When I was starting out in writing, I read Mark Coker’s excellent guide, Secrets to Ebook PublishingSuccess, and realised it was time to stumble out of the darkness and into social media. Put simply, I needed a blog.
Correction. I needed several blogs, as I decided to do one per book. I knew it would mean more work, but as the titles were for different ages, it made sense. I also needed an author blog to present an overview.
So, over the months, I busied myself creating the different blogs and filling them with what I hoped was ‘good content’. Eight titles later, I had a blog per book, an author blog, an author website, Facebook pages, an Amazon author profile, ditto Goodreads and Smashwords. I feel exhausted just thinking about them all.
Articles, blog swaps, photos, quizzes, interviews. I did the lot for three years – and then stopped. Partly because I’d just had enough and partly because we were moving house. Well, it seemed a good excuse.
As part of my New Year’s Resolution this year, I wrested back four book contracts for titles that were languishing on a Canadian e-publishing site that really wasn’t working for me. The Grand Plan was to re-edit, design new covers, then republish independently. Of course, I then needed to update all the relevant blogs to reflect the new links.
But, oh Lord. Months of neglect had taken their toll. Every single blog was badly out of date, inconsistent, had missing links ... Quite frankly, they were a mess.
So, I took a deep breath and jumped right back in and began the long process of updating. (The frozen jetty from my main blog profile picture was never more relevant.) Weeks of editing turned into months, but now that April is here, I think I can finally say that I’m winning.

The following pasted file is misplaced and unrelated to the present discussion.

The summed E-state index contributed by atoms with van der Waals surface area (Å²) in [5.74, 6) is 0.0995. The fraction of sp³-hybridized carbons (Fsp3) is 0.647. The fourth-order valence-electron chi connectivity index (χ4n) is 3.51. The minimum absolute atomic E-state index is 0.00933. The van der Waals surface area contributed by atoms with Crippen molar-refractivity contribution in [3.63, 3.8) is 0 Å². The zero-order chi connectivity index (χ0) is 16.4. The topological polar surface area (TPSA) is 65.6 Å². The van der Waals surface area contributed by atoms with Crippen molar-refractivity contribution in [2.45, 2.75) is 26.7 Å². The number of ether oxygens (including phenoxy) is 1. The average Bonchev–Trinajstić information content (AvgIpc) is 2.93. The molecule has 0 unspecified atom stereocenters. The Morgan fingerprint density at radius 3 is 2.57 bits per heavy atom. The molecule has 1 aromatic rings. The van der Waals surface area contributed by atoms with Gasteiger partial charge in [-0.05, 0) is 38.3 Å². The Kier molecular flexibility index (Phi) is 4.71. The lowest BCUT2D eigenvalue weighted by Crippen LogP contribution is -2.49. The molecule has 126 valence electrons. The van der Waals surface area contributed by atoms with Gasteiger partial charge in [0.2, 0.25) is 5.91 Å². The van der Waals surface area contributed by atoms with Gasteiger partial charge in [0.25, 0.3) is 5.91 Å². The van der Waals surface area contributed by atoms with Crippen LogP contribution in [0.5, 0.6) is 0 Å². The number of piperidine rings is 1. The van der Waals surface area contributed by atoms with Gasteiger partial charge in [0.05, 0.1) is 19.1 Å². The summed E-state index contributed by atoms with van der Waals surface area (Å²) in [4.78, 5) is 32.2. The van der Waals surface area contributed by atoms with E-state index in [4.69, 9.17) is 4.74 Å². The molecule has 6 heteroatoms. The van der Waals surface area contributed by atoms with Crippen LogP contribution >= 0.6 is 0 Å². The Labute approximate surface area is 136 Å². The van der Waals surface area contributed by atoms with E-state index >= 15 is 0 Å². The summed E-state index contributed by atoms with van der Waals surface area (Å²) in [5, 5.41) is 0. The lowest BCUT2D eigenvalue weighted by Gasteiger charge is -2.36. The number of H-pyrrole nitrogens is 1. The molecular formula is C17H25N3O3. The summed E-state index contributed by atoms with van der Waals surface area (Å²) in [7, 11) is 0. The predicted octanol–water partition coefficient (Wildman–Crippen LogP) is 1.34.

It’s been a slog, but hopefully it’ll be worth it. And I’ve learned a few hard lessons along the way.
The first and most important is that, if you have a blog, don’t neglect it. Little and often is the only way.
You lose speed at editing and formatting, and you can waste hours trying to recall how to do a simple process such as getting rid of a dateline. Worse, dashboards can change and you have to learn how to use the site from scratch. Sometimes, the template gets muddled and hyperlinks appear in horrible colours or vanish altogether. Once, the template was completely corrupted, so I had to start again.
And don’t forget that you’ve probably lost your ‘audience’ – and any kindred spirits you’ve encountered along the way have probably forgotten you exist.
Then, of course, you can’t remember where you filed your own stuff – photographs and/or text. I then realised that my housekeeping in general was, well, rubbish, so I had to reorganise all my files and folders across the board. That took a while.
I started with a list of what to do. For the first two months, it just got longer and longer, as added ‘notes to self’, such as ‘update all links to Dark Interlude’, or ‘re-do pages on The Lost Orchid’, or ‘re-design banner on Half Life inc new cover design’. Pretty damned daunting, but I persevered. By the end of March, the list began to get shorter. It’s now down to one page. Huzzah.
Of course, there’ll always be something to do, à la Forth Road Bridge, but I feel I’m now back in control.
More or less.
And who knows? Blogging might become fun again.
PS Here’s my personal ‘blog roll’ – not including this one!